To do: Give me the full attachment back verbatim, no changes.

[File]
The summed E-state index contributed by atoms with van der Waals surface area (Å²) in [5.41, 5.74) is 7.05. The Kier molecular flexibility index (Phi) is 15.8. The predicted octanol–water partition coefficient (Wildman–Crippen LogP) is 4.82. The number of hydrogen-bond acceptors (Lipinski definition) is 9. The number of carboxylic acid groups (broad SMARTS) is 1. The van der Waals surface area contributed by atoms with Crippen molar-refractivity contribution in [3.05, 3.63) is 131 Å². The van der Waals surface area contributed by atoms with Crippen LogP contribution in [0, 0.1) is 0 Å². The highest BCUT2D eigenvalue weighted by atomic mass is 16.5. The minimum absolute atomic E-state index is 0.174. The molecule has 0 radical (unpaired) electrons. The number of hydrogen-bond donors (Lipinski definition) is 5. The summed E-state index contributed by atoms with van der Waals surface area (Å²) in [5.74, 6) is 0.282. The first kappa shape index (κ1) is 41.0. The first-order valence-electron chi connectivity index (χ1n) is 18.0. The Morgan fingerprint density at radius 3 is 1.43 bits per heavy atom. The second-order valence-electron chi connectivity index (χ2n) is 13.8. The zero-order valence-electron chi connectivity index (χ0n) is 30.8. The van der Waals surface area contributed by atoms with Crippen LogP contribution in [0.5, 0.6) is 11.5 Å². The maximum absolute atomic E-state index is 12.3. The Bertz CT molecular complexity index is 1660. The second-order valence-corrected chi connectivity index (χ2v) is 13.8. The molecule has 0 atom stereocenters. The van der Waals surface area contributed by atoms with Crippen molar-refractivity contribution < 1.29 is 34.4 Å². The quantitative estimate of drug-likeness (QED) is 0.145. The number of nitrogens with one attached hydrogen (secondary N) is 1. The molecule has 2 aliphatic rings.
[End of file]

The summed E-state index contributed by atoms with van der Waals surface area (Å²) in [5.41, 5.74) is 7.05. The Kier molecular flexibility index (Phi) is 15.8. The predicted octanol–water partition coefficient (Wildman–Crippen LogP) is 4.82. The number of hydrogen-bond acceptors (Lipinski definition) is 9. The number of carboxylic acid groups (broad SMARTS) is 1. The van der Waals surface area contributed by atoms with Crippen molar-refractivity contribution in [3.05, 3.63) is 131 Å². The van der Waals surface area contributed by atoms with Crippen LogP contribution in [0, 0.1) is 0 Å². The highest BCUT2D eigenvalue weighted by atomic mass is 16.5. The minimum absolute atomic E-state index is 0.174. The molecule has 0 radical (unpaired) electrons. The number of hydrogen-bond donors (Lipinski definition) is 5. The summed E-state index contributed by atoms with van der Waals surface area (Å²) in [5.74, 6) is 0.282. The first kappa shape index (κ1) is 41.0. The first-order valence-electron chi connectivity index (χ1n) is 18.0. The Morgan fingerprint density at radius 3 is 1.43 bits per heavy atom. The second-order valence-electron chi connectivity index (χ2n) is 13.8. The zero-order valence-electron chi connectivity index (χ0n) is 30.8. The van der Waals surface area contributed by atoms with Crippen LogP contribution in [0.5, 0.6) is 11.5 Å². The maximum absolute atomic E-state index is 12.3. The Bertz CT molecular complexity index is 1660. The second-order valence-corrected chi connectivity index (χ2v) is 13.8. The molecule has 0 atom stereocenters. The van der Waals surface area contributed by atoms with Crippen molar-refractivity contribution < 1.29 is 34.4 Å². The quantitative estimate of drug-likeness (QED) is 0.145. The number of nitrogens with one attached hydrogen (secondary N) is 1. The molecule has 2 aliphatic rings.